The United States has strict rules about who is allowed to enter the country. You may meet all other qualifications of a visa, but be denied admission based upon one of the grounds of inadmissibility. You should be well aware of these grounds and know how to overcome them if necessary. A qualified immigration attorney can advise you about whether you qualify for a waiver of inadmissibility. No waiver is available for some grounds, such as national security risks and drug addiction. The most common reasons for inadmissibility are criminal convictions, fraud, health and prior unlawful presence or removal.
The Immigration Nationality Act (INA) denies admission to foreign nationals who have been convicted of a crime or admit to an essential element of a crime involving moral turpitude or a controlled substance offense. The INA does not specifically define crimes involving moral turpitude (CIMT), but the term generally refers to base, vile or depraved acts contrary to accepted rules of morality. This broad understanding of CIMT would include such serious crimes as murder, rape, theft and fraud.
Violation of a drug crime, whether in the United States or a foreign country, is grounds for inadmissibility. You may be denied entry even if you were not actually convicted of drug trafficking, but if an immigration officer knows or has reason to know you were involved, including aiding, abetting, conspiring, or colluding with others to traffic illicit substances.
The government also may deny admission due to conviction of two or more crimes that are sentenced to at least five years, even if not crimes of moral turpitude. Other crimes that may be grounds for inadmissibility include prostitution, commercialized vice, human trafficking and money laundering.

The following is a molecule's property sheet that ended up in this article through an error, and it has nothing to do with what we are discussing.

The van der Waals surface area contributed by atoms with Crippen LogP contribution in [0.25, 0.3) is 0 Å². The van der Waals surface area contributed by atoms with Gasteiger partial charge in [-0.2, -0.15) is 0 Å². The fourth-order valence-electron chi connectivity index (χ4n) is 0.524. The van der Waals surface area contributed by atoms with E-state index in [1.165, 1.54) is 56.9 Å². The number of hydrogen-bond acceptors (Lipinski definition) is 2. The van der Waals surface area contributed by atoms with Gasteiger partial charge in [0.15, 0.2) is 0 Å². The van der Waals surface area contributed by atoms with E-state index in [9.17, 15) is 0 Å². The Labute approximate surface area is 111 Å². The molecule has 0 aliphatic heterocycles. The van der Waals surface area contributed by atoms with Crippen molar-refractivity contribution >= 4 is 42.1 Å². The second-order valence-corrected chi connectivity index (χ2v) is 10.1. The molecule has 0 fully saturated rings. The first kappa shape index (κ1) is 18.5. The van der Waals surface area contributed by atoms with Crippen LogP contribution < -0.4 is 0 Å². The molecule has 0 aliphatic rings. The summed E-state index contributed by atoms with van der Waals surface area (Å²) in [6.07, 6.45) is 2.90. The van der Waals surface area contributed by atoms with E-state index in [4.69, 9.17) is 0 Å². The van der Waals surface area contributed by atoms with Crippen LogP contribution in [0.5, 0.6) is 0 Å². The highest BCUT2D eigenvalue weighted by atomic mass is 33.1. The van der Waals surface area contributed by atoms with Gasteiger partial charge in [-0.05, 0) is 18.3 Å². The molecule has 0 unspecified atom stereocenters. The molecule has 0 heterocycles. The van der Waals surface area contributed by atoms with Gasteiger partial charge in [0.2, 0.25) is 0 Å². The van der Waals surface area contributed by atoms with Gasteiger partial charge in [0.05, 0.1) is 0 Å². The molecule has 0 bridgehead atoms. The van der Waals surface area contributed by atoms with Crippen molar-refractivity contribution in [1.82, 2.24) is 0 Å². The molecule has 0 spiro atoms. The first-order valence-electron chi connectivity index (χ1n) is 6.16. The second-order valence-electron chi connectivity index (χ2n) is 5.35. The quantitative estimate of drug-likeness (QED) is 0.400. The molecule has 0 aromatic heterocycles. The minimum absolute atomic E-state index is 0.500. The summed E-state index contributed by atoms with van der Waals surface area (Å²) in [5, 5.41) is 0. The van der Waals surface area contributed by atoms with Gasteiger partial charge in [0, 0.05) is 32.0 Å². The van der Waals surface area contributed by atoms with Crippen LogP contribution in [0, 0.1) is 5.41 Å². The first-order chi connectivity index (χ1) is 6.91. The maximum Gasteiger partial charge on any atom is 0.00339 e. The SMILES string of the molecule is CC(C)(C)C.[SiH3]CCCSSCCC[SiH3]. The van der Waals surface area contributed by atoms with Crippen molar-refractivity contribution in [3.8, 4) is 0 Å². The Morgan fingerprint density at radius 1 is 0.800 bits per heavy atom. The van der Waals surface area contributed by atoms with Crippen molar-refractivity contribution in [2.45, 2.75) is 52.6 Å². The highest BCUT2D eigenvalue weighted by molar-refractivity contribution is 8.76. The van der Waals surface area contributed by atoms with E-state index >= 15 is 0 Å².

Fraud encompasses acts of dishonesty to obtain immigration documents or entry into the United States. Purposely misrepresenting material facts or lying on a visa application would be grounds for inadmissibility.
Prior Unlawful Presence or Removal
If you lawfully entered the United States, but overstayed your visa for more than 180 days, you are barred from reentering for three years. If you overstayed for more than a year, you are barred for 10 years. However, you may qualify for a waiver under certain circumstances. For example, a waiver is often part of an application to adjust status as the spouse of a U.S. citizen. You cannot leave the country during pendency of the application or you risk not being allowed to reenter.
You are also subject to a bar if you were previously removed, excluded or deported from the United States or left on your own volition during pendency of a removal decision. Furthermore, you would be barred from reentry if you illegally entered the country, once or several times, and accrued a total of one year of illegal presence.
Grounds of inadmissibility and applications for waivers are very complicated. You may unknowingly put yourself at risk or lose your chance to file a waiver if you file documents without understanding these important matters. The advice of an immigration attorney is crucial.
*The content and materials available via Ask Ellis are for informational purposes only and do not constitute legal advice.